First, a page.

New Delhi | Jagran News Desk: Ahead of the festive season, India is facing a severe shortage of coal on the domestic front. The extent of the shortage is such that the Central Electricity Authority (CEA) in its latest report on coal stock said that 64 non-pithead power plants in the country are left with less than four days of the dry fuel stocks. While Coal India, the country's largest coal producer has announced to increase supply to meet the domestic demands, the demand by Indian utilities facing a shortage of coal could not be met in a short time unless coal is imported.
Why India is facing a coal crunch?
- COVID-19 Pandemic:
The Covid-19 pandemic plays an important role in the coal crunch the country is facing right now. After the second wave of the deadly virus in the country, India's industrial power consumption witnessed a dramatic rise with power demand rising by 13.2 per cent during the first eight months of 2021. The rise in demand is contrary to the previous year when the power demand declined to its lowest in the last three decades due to the lockdown imposed in the country.
As per a report by Reuters, Coal India, with an aim to meet the increased demand, supplied about 243 million tonnes of coal to power companies from April 1 to September 28. The supply, the Reuters report said, is 28 per cent higher than the supply in the same period in 2020 and 11 per cent higher than the supply in April-September in 2019.
- Monsoon Rains in coal-bearing areas:
Every year, Coal India asks utilities to stock up before the beginning of the monsoon season when rains make transport and output of raw materials difficult. Despite this, many coal firms could not stock up sufficiently due to domestic supply on the shorter side and the imported coal being at a record high. According to the Ministry of Power, there was continuous rain in the coal-bearing areas in August and September 2021, leading to lower despatch from coal mines in this period. The rains caused logistic woes and led to many companies, especially on the coastal line, which run primarily on the imported coal, to curtail production or shut down their operation.
- Soaring coal prices in the international market due to China's energy crisis:
The coal crunch is not just limited to India, but China, which is the world's largest producer and consumer of coal, is also facing a severe shortage. Several media reports have also stated that China has even imposed restrictions on power usage in houses and shops. With a shortage at its door, China has restricted the export of coal and is striving for imported coal in the international market. The restrictions by China on coal export has led to a significant rise in prices in the international market burdening those who largely depend on coal imports.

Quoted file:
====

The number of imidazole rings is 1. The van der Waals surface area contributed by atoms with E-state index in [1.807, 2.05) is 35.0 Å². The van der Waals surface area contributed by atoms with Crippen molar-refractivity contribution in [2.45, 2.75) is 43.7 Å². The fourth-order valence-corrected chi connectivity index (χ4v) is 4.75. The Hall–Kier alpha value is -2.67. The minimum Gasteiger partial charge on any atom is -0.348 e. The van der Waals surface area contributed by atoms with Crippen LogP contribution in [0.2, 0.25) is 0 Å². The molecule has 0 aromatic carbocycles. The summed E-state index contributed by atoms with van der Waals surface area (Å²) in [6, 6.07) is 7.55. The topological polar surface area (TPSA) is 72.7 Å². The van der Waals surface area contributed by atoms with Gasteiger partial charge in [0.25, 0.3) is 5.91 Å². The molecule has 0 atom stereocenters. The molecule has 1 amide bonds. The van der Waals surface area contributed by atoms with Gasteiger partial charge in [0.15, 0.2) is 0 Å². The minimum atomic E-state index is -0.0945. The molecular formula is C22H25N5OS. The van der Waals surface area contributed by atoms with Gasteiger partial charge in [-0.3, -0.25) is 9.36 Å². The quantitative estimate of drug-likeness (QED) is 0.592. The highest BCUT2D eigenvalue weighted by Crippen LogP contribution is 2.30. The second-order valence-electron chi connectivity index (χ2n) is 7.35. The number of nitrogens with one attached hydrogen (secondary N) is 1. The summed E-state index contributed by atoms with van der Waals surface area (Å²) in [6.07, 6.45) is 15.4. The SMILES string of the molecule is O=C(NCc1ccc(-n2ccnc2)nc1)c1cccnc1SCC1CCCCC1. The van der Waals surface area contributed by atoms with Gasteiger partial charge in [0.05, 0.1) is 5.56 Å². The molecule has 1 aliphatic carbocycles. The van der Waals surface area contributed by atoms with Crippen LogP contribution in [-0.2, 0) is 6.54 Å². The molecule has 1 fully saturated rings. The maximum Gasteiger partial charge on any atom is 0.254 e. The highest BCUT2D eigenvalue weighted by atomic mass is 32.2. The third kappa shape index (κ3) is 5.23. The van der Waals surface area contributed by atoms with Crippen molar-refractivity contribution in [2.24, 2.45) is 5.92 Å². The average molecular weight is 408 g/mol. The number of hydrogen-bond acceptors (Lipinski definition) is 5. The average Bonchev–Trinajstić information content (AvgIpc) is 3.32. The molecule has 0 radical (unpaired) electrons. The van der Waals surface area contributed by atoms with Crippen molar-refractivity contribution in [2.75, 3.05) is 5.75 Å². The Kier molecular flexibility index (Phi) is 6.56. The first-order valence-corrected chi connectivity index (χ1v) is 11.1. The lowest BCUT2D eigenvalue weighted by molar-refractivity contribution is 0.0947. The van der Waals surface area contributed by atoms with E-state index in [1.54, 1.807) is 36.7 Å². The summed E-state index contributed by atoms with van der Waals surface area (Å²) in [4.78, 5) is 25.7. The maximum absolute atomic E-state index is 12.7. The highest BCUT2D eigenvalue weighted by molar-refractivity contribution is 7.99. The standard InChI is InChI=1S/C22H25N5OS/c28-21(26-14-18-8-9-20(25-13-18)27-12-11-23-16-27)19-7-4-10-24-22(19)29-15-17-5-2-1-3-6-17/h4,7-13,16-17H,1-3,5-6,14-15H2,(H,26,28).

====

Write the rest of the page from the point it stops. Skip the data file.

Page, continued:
As per the data by the Central Electricity Authority (CEA), in August 2021, the coal firms in India imported only 1.9 million tonnes of coal, which is a whopping 42 per cent decline from the previous year's imports in the same month, which means that Indian coal firms are not buying coal from the international market and due to the crunch in domestic supply, many are left with no option but to reduce their productions.
How the Government is planning to combat the coal crunch:
According to a report in PTI last month, Coal India has informally discussed the matter with board members and most of them have acknowledged the need to hike the prices of coal. The state-run firm raised coal prices by at least 10-11 per cent, which would be the first hike in dry fuel since 2018. The current regulated price realisation of coal is Rs 1,394 per tonne. Coal India is awaiting the government's nod, following which it will take the final call.
The government has also boosted the number of rakes of coal being transported to thermal power plants daily with 263 rakes of coal dispatched from coal mines on Monday up from 248 rakes on Sunday. On October 4, 2021, the total number of rakes dispatched was 263, which is 15 rakes more than the rakes dispatched on October 3, 2021, the ministry said in a statement.
To manage the coal stock and ensure equitable distribution of coal, the Ministry of Power constituted a Core Management Team (CMT) on August 27, 2021, comprising of representatives from the Ministry of Power, CEA (central electricity authority), POSOCO (Power System Operation Corporation), Railways and Coal India Ltd (CIL) to ensure daily monitoring of the coal stocks and despatches. The CMT is closely monitoring and managing the coal stocks on daily basis and ensuring follow up actions with Coal India and Railways to improve the coal supply to power plants, it stated.
Posted By: Talibuddin Khan